unclrashid (unclrashid) wrote,

Arancini 2.0

I must have seen somebody post something about arancini, so I had a craving to try them, and then eventually I had some leftover rice.... I used this recipe from Lidia Bastianich : http://www.lidiasitaly.com/recipes/detail/820 Other recipes said you could use any leftover rice, but I don't think that's true, at least not for a first-time arancini maker. They did not want to hold their form and I had to add a lot of flour to get them to hold their shape, and while they were OK the first night, they were fairly dry when re-heated.

So I did some more research and figured out a trick. They were AWESOME (choir of angels in background) I might still further tweak the recipe, but even if I don't this was delicious. Like creamy, cheesy balls of risotto in a crispy crust. Even re-heated (in the microwave, without a lid) they were still somewhat crispy on the outside and delightlfully creamy inside. What's the secret? Just take about 1/3 of your dry un-cooked rice and whizz it in a food processor or maybe a blender until most of the grains are broken and some of them that are almost crushed. Then add them back in to the rest of the rice and cook.

1.5 cups rice (1/2 cup of it "blended")
4.5 cups low-sodium chicken stock
1 cup grated parmesan cheese
2 eggs
about 1.5 cups thick beef or kale ragu (chilled) or 8 ozs mozzarella cheese

2 eggs
about 1.5 cups seasoned bread crumbs
2 or 3 cups oil for semi-deep-frying

Add rice to chicken stock, bring to boil, cover, simmer, stirring occasionally until rice is cooked, thick and creamy like risotto. Cool rice.

In large bowl, beat eggs, cheese and rice until well blended. Reserve 1/4 of rice mixture and divide remaining mixture into 12 parts. Wet hands with water and take each (1/12) lump of rice and form into a ball by rolling in your hands and hollow it out by poking your finger into it and twiddling it. Set aside.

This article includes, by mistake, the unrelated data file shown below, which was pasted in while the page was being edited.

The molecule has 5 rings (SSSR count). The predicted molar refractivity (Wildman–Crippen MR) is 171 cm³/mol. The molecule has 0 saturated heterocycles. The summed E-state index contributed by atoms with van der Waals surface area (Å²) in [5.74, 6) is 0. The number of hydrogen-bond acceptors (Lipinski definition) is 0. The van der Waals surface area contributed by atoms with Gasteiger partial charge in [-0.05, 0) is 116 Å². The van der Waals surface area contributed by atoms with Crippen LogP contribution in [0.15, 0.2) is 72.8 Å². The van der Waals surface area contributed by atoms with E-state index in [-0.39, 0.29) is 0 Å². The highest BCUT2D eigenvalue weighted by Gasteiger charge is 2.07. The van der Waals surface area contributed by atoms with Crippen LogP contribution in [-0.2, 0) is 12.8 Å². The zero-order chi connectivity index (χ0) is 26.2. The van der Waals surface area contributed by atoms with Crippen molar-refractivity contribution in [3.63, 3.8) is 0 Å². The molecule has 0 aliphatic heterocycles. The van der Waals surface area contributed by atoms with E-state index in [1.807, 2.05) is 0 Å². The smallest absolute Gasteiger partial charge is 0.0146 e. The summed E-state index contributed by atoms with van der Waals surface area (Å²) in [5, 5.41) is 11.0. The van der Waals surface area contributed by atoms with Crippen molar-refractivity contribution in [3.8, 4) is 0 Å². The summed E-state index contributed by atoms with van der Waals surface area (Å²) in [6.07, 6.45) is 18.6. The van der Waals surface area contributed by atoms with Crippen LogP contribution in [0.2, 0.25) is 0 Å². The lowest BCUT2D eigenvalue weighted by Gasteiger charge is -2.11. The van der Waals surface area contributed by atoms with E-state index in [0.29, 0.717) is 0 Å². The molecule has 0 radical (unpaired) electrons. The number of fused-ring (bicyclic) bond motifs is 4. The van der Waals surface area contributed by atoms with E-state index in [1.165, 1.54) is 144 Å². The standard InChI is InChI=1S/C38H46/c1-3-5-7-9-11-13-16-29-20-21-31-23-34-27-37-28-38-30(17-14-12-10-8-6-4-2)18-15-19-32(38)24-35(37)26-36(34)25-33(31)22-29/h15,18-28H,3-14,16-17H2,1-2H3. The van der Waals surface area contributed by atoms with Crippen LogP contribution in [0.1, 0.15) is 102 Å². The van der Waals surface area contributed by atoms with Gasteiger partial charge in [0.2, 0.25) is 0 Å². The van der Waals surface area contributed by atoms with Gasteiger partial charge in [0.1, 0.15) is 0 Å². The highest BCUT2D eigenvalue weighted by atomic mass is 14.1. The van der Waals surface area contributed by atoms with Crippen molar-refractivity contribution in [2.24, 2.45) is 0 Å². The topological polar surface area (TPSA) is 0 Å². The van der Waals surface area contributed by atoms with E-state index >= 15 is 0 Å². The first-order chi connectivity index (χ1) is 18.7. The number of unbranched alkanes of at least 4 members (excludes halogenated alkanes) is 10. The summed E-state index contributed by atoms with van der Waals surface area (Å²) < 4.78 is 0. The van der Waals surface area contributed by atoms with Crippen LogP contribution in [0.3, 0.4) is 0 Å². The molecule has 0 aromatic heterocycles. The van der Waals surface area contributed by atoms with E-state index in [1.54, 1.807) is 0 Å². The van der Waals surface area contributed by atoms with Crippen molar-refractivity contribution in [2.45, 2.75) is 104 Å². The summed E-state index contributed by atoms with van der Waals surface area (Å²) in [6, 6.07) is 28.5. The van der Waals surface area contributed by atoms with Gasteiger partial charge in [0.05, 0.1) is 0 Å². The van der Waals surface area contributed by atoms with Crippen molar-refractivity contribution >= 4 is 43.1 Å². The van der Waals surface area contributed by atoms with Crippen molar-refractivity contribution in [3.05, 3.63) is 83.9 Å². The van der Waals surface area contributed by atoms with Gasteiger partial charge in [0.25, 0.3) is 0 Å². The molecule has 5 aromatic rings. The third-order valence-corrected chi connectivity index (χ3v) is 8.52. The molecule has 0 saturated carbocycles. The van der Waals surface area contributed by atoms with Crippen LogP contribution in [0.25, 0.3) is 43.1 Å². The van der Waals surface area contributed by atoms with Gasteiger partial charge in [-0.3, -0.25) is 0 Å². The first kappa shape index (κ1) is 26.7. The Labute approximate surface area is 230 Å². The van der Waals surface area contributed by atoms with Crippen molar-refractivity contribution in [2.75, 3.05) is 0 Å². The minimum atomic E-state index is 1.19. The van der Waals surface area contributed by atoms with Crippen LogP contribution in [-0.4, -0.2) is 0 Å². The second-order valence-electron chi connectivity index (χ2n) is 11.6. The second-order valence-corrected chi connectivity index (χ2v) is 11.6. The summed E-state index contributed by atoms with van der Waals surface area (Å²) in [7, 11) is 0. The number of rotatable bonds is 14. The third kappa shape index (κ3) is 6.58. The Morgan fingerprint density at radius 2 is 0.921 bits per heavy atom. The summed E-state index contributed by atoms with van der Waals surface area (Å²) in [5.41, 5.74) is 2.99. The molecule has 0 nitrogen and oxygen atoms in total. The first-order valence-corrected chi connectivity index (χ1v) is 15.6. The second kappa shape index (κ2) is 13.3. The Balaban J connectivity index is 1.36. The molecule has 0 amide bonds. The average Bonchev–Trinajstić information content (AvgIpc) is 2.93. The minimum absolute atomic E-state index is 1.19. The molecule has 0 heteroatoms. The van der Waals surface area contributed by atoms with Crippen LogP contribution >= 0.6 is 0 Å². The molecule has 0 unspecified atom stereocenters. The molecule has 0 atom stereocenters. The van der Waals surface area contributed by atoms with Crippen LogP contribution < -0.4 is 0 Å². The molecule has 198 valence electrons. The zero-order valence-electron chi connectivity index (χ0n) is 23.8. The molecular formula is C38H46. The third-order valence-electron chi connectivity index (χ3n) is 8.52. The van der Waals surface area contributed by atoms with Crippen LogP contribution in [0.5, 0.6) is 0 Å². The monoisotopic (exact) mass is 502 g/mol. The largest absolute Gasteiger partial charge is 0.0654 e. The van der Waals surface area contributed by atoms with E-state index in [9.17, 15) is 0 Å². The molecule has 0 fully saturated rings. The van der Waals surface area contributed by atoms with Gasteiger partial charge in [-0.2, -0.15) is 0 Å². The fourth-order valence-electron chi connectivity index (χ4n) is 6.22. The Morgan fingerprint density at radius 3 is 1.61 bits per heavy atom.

When you have 12 little bowl-shaped lumps of rice, then you add approx 1 scant tsp of ragu into each bowl. Divide the remaining 1/4 of the rice into 12 portions and form each portion into a disk (wet hands). Top each "bowl" of ragu with a rice disk, pinch the edges to seal and roll into a sphere with your hands. Refrigerate, uncovered for at least an hour to firm up.

Whisk the two remaining eggs and roll each arancini in egg and then roll in breadcrubs. Set aside.

Heat the oil in a deep medium sized pot while coating the arancini with breadcrumbs. Test the oil with a bread cube or a lump of egg & breadcrumbs. Oil should bubble a little but not boil up and should not immediately brown or blacken the test subject. Using a metal spider or cupped, slotted spatula, add 3 or 4 arancini to your pot of oil. Cook them for about a two minutes on a side until deep golden (almost orange) brown, and flip them and cook on the other side. When evenly browned, remove them from oil (let them drip for a second, over the pot) and keep them warm on a baking sheet in a 225 oven. Cook in batches as above. Will stay nice for at least an hour in the oven while you get everything else ready. Serve with any kind of gravy.

Tweaks: These made fairly large (almost the size of a small orange) arancini. The rice mixture was too soft to make them any smaller. Next time I will try using only one egg in the mixture and will form them while the rice is still slightly warmish. I think that once the rice "sets" you need to add the extra egg to make it malleable enough to shape, but if I shape them before the rice sets I will only need to use one egg and it will hold it's shape better allowing me to make 16 smaller arancini instead of 12 big ones. I'm sure they will taste the same, but small ones are cuter and allow better portioning.
Tags: food

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